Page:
Today’s students want something solid to chew on, not the mush of theological ambiguity with which we have been hailed by the age of dissent. A few years ago a freshman girl at Boston College told me she wanted to be a theology major but that she was afraid — she didn’t want to lose her faith. She went on to ask me which professors in the theology department were “okay,” by which she meant: those who could be trusted — non-dissenters. Someone may argue, “Her faith must not be very strong or mature if she’s so worried about losing it!” Fair enough, but how strong or mature is it supposed to be at this stage? Did not the Catholic university develop out of the Church’s wisdom that a Catholic’s faith is going to be challenged all of her life and that there ought to be a place for learning and deepening that faith in an environment that nurtures and strengthens it? There is a big difference between a strong intellectual challenge to one’s faith which forces it to deepen and grow through questioning, and having one’s beliefs attacked as though they were something to be embarrassed about.
It is experiences such as this, as well as those of theological faculty I have known who have been effectively ostracized or beaten down as a result of their orthodoxy, that have led me to the conclusion — that I long resisted — that dissent is no longer simply a matter of nice folks who have a problem with this or that doctrine. There is a palpable unspoken atmosphere that is very difficult to articulate which conveys the message that if you should happen to agree with the Magisterium, then you simply must be uneducated, unsophisticated, unnuanced — in plain language — an idiot. Then, of course, there are the cliched ideological labels: “fundamentalist,” “narrow,” and, of course, “absolutist.”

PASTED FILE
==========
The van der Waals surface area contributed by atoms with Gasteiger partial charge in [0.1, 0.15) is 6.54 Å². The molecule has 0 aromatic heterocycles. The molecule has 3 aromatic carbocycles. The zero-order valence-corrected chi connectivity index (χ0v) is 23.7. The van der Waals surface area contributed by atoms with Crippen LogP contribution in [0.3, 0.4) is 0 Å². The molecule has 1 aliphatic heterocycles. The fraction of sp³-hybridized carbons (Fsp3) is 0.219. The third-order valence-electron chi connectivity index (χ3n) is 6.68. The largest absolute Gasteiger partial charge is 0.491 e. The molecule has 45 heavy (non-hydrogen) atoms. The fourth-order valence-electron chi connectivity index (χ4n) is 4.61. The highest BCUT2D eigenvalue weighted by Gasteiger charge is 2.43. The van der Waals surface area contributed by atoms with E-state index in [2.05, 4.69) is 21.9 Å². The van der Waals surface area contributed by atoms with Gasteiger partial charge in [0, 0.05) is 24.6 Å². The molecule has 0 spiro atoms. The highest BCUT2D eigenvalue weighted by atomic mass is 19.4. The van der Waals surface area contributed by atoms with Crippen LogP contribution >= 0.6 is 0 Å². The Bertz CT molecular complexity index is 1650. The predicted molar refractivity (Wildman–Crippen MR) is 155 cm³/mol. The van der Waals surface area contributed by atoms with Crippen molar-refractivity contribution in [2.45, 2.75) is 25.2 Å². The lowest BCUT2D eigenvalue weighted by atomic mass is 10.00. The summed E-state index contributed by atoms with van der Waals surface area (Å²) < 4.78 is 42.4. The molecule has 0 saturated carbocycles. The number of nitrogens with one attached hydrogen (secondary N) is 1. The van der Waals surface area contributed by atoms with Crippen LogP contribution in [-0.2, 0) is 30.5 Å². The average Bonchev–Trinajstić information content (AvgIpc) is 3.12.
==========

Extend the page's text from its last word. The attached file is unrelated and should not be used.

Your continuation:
The unformed student may easily be impressed by the appearance of “sophistication” and follow along in a natural urge for acceptance. The student of firm orthodox faith feels a vague pain that can only be described as a kind of spiritual grief — wanting to be taught but knowing something is seriously wrong. It evokes this spiritual grief to see your classmates act in accord with dissenting teaching in their personal lives thinking either that it is the mind of the Church, or that the mind of the Church is up for grabs because the theologians can’t agree among themselves. Or, seeing your classmates going on the given impression that the Magisterium is a repressive force, or just another voice among equals.
The orthodox students see the damage done by dissent in the lives of their peers and yet no one will listen to them when they try to sound the alarm. I personally have had the experience of going to leftward theologians and chaplains and telling them in the clearest possible language how students are interpreting fuzzy moral teachings. I have stood before them and said, “Students are being harmed, students are being harmed,” only to be met by wordless blank stares. They thought I was oppressing them. It was gratifying for me to see the word “harm” repeated in the CDF instruction. That is what dissent does. It misleads trusting students, often with tragic results.
Apparently fearing rejection, leftward-leaning chaplains and theologians are inexplicably terrified of presenting the Church’s teachings on sexual morality in a straightforward matter-of-fact way, which is what the students are waiting for and have a right to expect. They can make up their own minds. But the dissenters are afraid of inflicting “guilt-trips,” “turning the students off,” or being “preachy.” The student’s often unspoken response is, “Why don’t they just teach us this stuff? We won’t hear it anywhere else.” Some professors take the tack of placing it all in a pseudo-metaphysical babble which may impress the students, but the students still walk out of class scratching their heads, unsure if “it’s okay” or not. In fact, that is about all the average undergraduate student is listening for — whether it is right or wrong for them to engage in sexual activity, and why.